May 28, 2024

Travis McPeak

Death of DevSecOps, Part 1

The Rise of Cloud and DevOps

The last 20 years of computing have seen huge shifts, driven by the availability of cloud infrastructure and services. From the first days of S3 in March 2006 to thousands of flavors of infrastructure and software as a service, the major cloud providers have flipped the industry on its head. Traditional barriers to entry that once existed (access to computing and software) have crumbled.

With entry costs lower than ever, tens of thousands of founders joined markets that were previously prohibitively expensive to challenge. These small, scrappy startups (some of which have now scaled up) introduced entirely new ways of organizing, building, and collaborating - all based on the availability of infrastructure and software as a service.

For companies building software products, adaptation to these changes has been rapid in many areas. Development practices, product management, infrastructure operations, data management, and analytics: all have introduced new, efficient ways of working based on access to cloud services. One area that has noticeably lagged is security, having been dragged into the future by our developer counterparts. DevSecOps embeds security into development, adapting DevOps practices for security configuration. It has not lived up to its promise.

In this three-part blog series, I will explore the rise of DevSecOps, its early demise, and what the future looks like for security in a world of cloud services that is reaching maturity. If you’re a visual or auditory learner (like me), you can watch the video version of this series on our YouTube channel!

The Before Days & Security

In the before times (pre-2006), every company was using on-premise servers and storage, managing their own physical devices (or paying someone else to). Before the rise of the Cloud, there were three iterations of security: nothing, an IT-owned security function, and eventually a dedicated security team responsible for things like threat modeling, security reviews, etc.

Pre-internet, the only security considerations were physical: access control, and preventing the wrong people from accessing the wrong computers/servers.

Post-internet, businesses started to move online. Amazon ushered in big commerce, and security was mostly focused on networking: firewalls, routers, switches, etc. There were several notable worms, and Y2k dominated the zeitgeist.

Rise of Cloud & DevOps

Between 2006 (the founding of AWS) and 2015, an explosion in cloud services meant that industries once considered stable could be disrupted by newcomers - you no longer spent millions to buy servers and maintain them. Instead, IaaS and SaaS meant that companies could create MVPs for a low cost, prove an idea, take venture funding (1), and scale while amortizing their costs into the future. Investors recognized this model as profitable in a portfolio, resulting in an explosion of VC dollars and even more funded startups entering new markets.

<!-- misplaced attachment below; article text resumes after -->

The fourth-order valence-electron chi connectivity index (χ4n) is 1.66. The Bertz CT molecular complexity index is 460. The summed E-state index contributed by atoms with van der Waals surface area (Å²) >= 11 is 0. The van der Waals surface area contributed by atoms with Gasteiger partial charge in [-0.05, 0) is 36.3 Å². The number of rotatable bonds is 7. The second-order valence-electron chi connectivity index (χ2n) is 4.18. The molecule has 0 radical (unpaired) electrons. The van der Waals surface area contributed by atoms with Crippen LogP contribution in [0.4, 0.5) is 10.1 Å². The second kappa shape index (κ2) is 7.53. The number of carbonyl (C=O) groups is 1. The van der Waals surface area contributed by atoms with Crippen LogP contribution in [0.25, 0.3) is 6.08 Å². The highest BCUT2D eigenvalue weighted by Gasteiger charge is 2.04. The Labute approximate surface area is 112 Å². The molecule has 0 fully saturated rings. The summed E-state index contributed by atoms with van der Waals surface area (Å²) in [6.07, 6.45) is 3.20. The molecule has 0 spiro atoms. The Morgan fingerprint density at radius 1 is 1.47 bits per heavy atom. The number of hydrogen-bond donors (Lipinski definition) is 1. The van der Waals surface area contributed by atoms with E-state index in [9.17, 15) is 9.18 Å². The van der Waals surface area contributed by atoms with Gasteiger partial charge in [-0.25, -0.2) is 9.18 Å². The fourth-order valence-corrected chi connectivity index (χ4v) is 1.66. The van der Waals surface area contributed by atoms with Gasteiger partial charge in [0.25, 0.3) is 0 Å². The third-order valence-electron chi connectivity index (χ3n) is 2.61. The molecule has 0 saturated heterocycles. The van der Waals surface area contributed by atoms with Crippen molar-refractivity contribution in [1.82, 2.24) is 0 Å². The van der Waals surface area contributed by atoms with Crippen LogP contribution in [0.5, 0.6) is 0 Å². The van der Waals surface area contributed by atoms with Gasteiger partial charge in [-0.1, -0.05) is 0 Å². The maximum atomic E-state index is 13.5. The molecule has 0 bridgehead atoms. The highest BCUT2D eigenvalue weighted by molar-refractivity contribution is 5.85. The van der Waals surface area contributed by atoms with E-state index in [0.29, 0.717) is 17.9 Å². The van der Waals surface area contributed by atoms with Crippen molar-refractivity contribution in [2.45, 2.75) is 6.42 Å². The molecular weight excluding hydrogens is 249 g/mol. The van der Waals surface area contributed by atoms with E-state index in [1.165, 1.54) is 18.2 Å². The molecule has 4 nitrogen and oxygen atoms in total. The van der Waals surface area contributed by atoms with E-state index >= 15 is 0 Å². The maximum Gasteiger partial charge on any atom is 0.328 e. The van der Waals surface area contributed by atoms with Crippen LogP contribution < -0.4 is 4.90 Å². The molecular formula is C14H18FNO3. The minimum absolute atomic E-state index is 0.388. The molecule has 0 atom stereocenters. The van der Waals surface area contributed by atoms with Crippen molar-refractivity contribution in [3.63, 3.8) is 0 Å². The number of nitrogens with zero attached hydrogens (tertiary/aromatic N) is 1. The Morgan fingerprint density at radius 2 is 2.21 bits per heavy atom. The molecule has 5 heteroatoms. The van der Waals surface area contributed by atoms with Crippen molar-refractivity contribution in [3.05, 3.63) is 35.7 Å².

Courtesy of Statista

In previous eras, on-premise infrastructure required infrastructure operations teams to be involved with deployment. With the broad availability of hundreds of cloud services, large organizations and newcomers alike began to take advantage of the flexibility by pushing infrastructure operations onto development teams. This was the beginning of DevOps, which came to maturity during this period as teams realized the flexibility of the cloud.

Security, once owned by IT, was now a standalone organization that mirrored the old waterfall model. With the explosion of cloud availability came an exponential increase in attack vectors & surface area. This era was the beginning of targeted hacks and hacker groups, where financial information and PII was being stolen and breaches became commonplace. As a standalone function, security teams wanted to prove that investing in them was worthwhile, so they did what anyone would do: spent a lot of money, and created a lot of processes & procedures.

Security in DevOps = DevSecOps

By the end of 2015, almost every major company was partially on cloud. DevOps adoption was growing rapidly, and as penetration of cloud services reached a critical mass, it became evident that something needed to change with security teams: they were siloed, working on a waterfall model, and holding up development. The perception of security at this time was at an all-time low.

Forward-thinking organizations like Google, Netflix, and Etsy began to reconfigure security teams and shift their responsibilities. Instead of explicitly being responsible for every security decision, they were instead responsible for security principles and best practices. The mandate: push security decision-making to the left, empowering others to make implement security in an agile model.

Who was the new security practitioner you might ask? You might have guessed already - the developer. Starting around 2014 (see the Intuit talk on DevSecOps at re:Invent in November 2014), organizations began to embed security into their DevOps practices and a whole new world appeared: DevSecOps.

Next up

What could possibly go wrong with making software engineers responsible for security? In part 2 of our 3-part series, we’ll cover DevSecOps in detail - the good, the bad, and the ugly.